Following on from my Cloud Computing Myths post.
The principle argument behind cloud getting rid of sysadmins is one of "pre-cloud a sysadmin can manage a few hundred machines, in the cloud era with automation a sysadmin can manage tens of thousands of virtual machines". In short, since system admins will be able to manage a two orders of magnitude greater number of virtual machines then we will need less of them.
Let's be first clear what automation means. At the infrastructure layer of the computing stack there are a range of systems, commonly known as orchestration tools, which allow for basic management of a cloud, automatic deployment of virtual infrastructure, configuration management, self-healing, monitoring, auto-scaling and so forth. These tools take advantage of the fact that in the cloud era, infrastructure is code and is created, modified and destroyed through APIs.
Rather than attempting to create specialised infrastructure, the cloud world takes advantage of a bountiful supply of virtual machines provided as standardised components. Hence scaling is achieved not through provision of an ever more powerful machine but deployment of vastly more standardised virtual machines.
Furthermore the concept of a machine also changes. We're moving away from the idea of a virtual machine image for this or that, to one of a basic machine image and all the run time information you require to configure it. The same base image will become a wiki, a web server or part of a n-tier system.
All of these capabilities allow for more ephemeral infrastructure, rapidly changing according to need with rapid deployment and destruction. This creates a range of management problems and hence we have the growth of interest in orchestration tools.
A favourite example of mine, simply because it acts as a pointer towards the future, is PoolParty. Using a simple syntax of describing infrastructure deployment, PoolParty synthesises the core concepts of this infrastructure change. For example, deploying a system no longer becomes a long architectural review and planning process, an RT ticket requesting some new servers with an inevitable wait, the installation, racking and configuration of those servers followed with change control meetings.
Deploying a system becomes in principle as simple as :-
Pool "my_application" do
Cloud "my_application_server" do
Cloud "my_database_server" do
It is these concepts of infrastructure as code and automation through orchestration tools when combined with a future of computing resources provided as larger components (pre-built racks and containers) which have led many to assume that cloud will remove the roles of many sysadmins.
This is a weak assumption.
A historical review of computing resource usage shows a price elasticity of between |2| to |3|. In short, as the cost for provision of a unit of compute resource has halved the demand has increased between 100-150% leading to today's proliferation of computing.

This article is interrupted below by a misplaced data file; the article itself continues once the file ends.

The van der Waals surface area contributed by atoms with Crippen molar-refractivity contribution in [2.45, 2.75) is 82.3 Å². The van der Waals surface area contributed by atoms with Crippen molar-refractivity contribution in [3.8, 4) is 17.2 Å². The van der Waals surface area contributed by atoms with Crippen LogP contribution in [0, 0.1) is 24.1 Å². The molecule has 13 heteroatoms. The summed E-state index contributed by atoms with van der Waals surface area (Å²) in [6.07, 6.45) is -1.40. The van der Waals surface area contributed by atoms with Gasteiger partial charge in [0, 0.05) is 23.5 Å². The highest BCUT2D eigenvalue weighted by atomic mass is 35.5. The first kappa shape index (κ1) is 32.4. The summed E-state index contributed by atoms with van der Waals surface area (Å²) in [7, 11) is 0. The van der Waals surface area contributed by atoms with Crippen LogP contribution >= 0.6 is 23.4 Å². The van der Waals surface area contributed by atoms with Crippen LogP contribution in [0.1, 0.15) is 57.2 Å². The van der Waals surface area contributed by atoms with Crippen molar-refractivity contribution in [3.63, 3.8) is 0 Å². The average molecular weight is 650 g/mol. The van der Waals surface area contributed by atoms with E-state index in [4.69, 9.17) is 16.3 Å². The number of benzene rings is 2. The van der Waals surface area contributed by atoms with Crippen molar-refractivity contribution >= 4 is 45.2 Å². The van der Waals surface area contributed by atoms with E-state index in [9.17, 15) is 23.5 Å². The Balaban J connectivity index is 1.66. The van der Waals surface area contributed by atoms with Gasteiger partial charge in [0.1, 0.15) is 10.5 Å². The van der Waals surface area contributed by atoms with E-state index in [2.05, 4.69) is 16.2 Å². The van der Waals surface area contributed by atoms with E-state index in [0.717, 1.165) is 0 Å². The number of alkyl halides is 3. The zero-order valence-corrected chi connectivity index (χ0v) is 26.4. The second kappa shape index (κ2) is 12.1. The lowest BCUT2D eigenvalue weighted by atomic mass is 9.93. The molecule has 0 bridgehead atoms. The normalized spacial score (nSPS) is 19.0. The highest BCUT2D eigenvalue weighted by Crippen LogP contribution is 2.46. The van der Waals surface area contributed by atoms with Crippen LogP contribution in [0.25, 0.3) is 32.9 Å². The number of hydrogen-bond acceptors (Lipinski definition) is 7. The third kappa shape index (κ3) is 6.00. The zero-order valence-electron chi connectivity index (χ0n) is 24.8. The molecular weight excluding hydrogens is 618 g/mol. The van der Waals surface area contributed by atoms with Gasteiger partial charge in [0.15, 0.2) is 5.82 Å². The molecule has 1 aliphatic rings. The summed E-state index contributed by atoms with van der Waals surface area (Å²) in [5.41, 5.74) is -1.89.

Now, depending upon who you talk to, the inefficiency of computer resources in your average data centre runs at 80-90%. Adoption of private clouds should (ignoring the benefits of using commodity hardware) provide a 5 x reduction in price per unit. Based upon historical precedents, you could expect this to lead to a 10-15x increase in consumption as we find the long tail of applications that companies desire becomes ever more feasible.
Of course, this ignores transient applications (those with a short life time such as weeks, days or hours), componentisation (e.g. self service and use of infrastructure as a base component), co-evolution effects (i.e. the creation of higher order systems) and the larger economies of scale potentially available on public providers.
Given Moore's law, the current level of wastage, a standard VM / Physical server conversion rate, greater efficiencies in public provision, increasing use of commodity hardware and the assumption that expenditure of computing resources will remain flat (any reductions in cost per unit being compensated by increase in workload) then it is entirely feasible that within 5-7 years these effects could lead to a 100x increase in virtual infrastructure (i.e. number of virtual servers compared to current physical servers).
It's more than possible that in five years time every marketing department will have its own 1,000 node hadoop cluster for data processing.
So, we come back to the original argument which is "pre-cloud a sysadmin can manage a few hundred machines, in the cloud era with automation a sysadmin can manage tens of thousands of virtual machines". The problem with this argument is that if cloud develops as expected then each company will be managing two orders of magnitude more virtual machines which means there'll be at least as many sysadmins as there are today.
Now whilst the model changes when it comes to platform and software as a service (and there are complications here which I'll leave to another day), the assumption that cloud will lead to less system adminstrators is another one of those cloud myths which hasn't been properly thought through.
P.S. The nature of the role of a sysadmin will change and their skillsets will broaden, however if you're planning to use cloud to reduce their numbers then you might be in for a nasty shock.
P.P.S. Just to clarify, I've been asked by a company which runs 2,000 physical servers whether this means that in 5-7 years they will be running 200,000 virtual servers (some of which will be provided by private and others on public clouds, ideally through an exchange or brokers). This is exactly what I mean. You're going to need orchestration tools just to cope and you'll need sysadmins to be skilled in these and managing a much more complex environment.